First trains arrived then the cars. Mobility completely changed civilization, and the way energy is used. Before there were horses, afterward engines, oil companies, price volatilities, mechanization of war and soon, just as the cars pushed the human race into an era of dramatic change, algorithms may be the next “cars” or “mobility” in terms of energy usage, dramatic change and the power to shape the future. But like cars, they may be substantial energy consumers. A research claims training a single artificial intelligence (AI) system can be as five-times more polluting as the lifetime emissions of an average vehicle.
Algorithms are no stranger to us. By definition, an algorithm is “a list of rules to follow to solve a problem.” Its original roots extend to 9th-century scholar Khwarizmi from Central Asia. Today the algorithms are closely associated with computers. From video files to messaging platforms and servers, the whole internet is powered by algorithms. It is expected that by the year 2025, the communication industry alone will consume 20% of world electricity.
In the past, algorithms were mostly synonymous with efficiency, compression, and processing. But not algorithms were the same. Some algorithms just do not simplify life, and they sacrifice efficiency for other goals, such as anonymity, networking, or pattern recognition. The best example of such an algorithm is a hashing algorithm that is powering the Bitcoin and other blockchain protocols. Bitcoin alone is responsible for 66.7 terawatt-hours of global energy consumption. It is nearly 22% of Turkey’s electricity consumption.
Bitcoin algorithm is a poster child example of how algorithms can turn into energy hogs in a brief period. The core algorithm is used for solving a puzzle. When the first solver is granted with virtual mints, it becomes a race against time. As the software is run on the millions of computers and terahashers, the scale makes the innocent algorithms into energy guzzlers.
The story is not limited to blockchain or hashers. Recent AI algorithms consume increasing amounts of energy. According to the chief executive of Applied Materials, data centers’ AI workloads could account for 10% of world electricity consumption by 2025 if no innovation or efficient designs appear. Strangely enough, AI can also cut energy usages by cutting the cooling bill by 40% for data centers.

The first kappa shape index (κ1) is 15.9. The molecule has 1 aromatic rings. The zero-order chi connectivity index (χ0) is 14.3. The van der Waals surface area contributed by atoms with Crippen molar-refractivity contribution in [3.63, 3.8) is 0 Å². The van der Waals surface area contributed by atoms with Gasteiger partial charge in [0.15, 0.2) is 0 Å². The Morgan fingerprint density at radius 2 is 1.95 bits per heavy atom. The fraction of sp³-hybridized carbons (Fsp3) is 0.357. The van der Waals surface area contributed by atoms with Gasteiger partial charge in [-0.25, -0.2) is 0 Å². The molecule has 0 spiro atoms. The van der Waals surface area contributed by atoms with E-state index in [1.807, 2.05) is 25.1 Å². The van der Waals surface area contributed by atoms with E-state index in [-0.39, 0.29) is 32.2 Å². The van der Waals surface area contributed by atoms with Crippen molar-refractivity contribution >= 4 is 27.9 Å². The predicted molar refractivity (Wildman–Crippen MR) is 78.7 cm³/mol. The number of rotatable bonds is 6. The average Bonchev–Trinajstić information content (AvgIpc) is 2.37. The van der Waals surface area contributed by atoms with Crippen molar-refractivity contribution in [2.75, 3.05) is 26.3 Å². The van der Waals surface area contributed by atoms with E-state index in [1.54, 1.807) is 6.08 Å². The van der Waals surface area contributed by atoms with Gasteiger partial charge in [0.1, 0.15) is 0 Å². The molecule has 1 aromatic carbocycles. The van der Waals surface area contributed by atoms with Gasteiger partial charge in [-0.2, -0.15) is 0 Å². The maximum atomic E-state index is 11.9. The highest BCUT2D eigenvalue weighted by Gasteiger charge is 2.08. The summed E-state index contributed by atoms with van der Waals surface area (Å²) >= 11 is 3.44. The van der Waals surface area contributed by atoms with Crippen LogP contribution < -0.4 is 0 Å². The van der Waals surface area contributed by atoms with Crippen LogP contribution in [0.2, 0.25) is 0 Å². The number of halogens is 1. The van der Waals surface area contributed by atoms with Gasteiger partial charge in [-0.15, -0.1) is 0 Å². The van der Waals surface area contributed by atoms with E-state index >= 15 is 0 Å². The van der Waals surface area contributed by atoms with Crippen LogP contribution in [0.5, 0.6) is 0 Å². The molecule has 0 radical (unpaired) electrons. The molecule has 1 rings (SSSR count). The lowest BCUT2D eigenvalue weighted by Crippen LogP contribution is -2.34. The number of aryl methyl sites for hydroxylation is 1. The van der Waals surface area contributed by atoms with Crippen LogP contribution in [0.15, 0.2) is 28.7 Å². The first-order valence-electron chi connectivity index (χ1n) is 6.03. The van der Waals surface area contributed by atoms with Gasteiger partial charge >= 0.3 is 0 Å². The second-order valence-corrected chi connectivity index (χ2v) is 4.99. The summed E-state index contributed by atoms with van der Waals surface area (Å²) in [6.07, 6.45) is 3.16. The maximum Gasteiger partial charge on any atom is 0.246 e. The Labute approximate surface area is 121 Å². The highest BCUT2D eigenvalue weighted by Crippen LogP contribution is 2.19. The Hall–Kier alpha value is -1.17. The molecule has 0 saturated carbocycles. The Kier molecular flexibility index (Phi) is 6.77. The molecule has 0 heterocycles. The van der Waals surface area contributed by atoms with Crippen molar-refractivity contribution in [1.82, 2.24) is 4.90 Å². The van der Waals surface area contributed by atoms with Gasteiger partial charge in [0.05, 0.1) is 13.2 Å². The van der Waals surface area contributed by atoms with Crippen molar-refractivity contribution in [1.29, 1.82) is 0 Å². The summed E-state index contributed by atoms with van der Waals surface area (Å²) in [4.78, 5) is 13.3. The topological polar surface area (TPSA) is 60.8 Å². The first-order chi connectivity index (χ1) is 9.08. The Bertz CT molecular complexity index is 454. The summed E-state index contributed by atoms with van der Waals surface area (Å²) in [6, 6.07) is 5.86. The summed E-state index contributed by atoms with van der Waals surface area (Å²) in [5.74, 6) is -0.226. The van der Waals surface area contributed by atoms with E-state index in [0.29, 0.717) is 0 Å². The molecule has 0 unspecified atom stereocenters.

Just as the cars changed the wars performed, AI is changing not only the entertainment and financial sectors but defense and surveillance. This part of the story is not as transparent as the other parts. The massive surveillance networks, automated weapons, autonomous technologies should also be accounted for as essential energy consumers. The face recognition systems, continually optimizing surveillance algorithms, navigation systems are the known ones.
Algorithms do not only compete with cars or other sectors, but they became rising energy consumers. Recently published research claims that as vehicles become more autonomous, their energy consumption will increase. The estimate claims 10% range reduction on a highway and 30% range reduction in a city. The more autonomous driving cars appear in the cities, 30% higher gas bills are not a far fetched reality.
Optimist narrative of the story is that: There is still room for improvement. Recently the biggest carbon nanotube chip has reached 14000 transistors. In theory, these chips can be ten times more efficient. There are also improvements in the way AI algorithms work.
Is there any room for efficiency? Jevons paradox claims as to the efficiency increase, the consumption also increases. A particular example is mobile phones. The more efficient the algorithms and chips became, more power and features are embedded in these devices. So will it be the same for algorithms?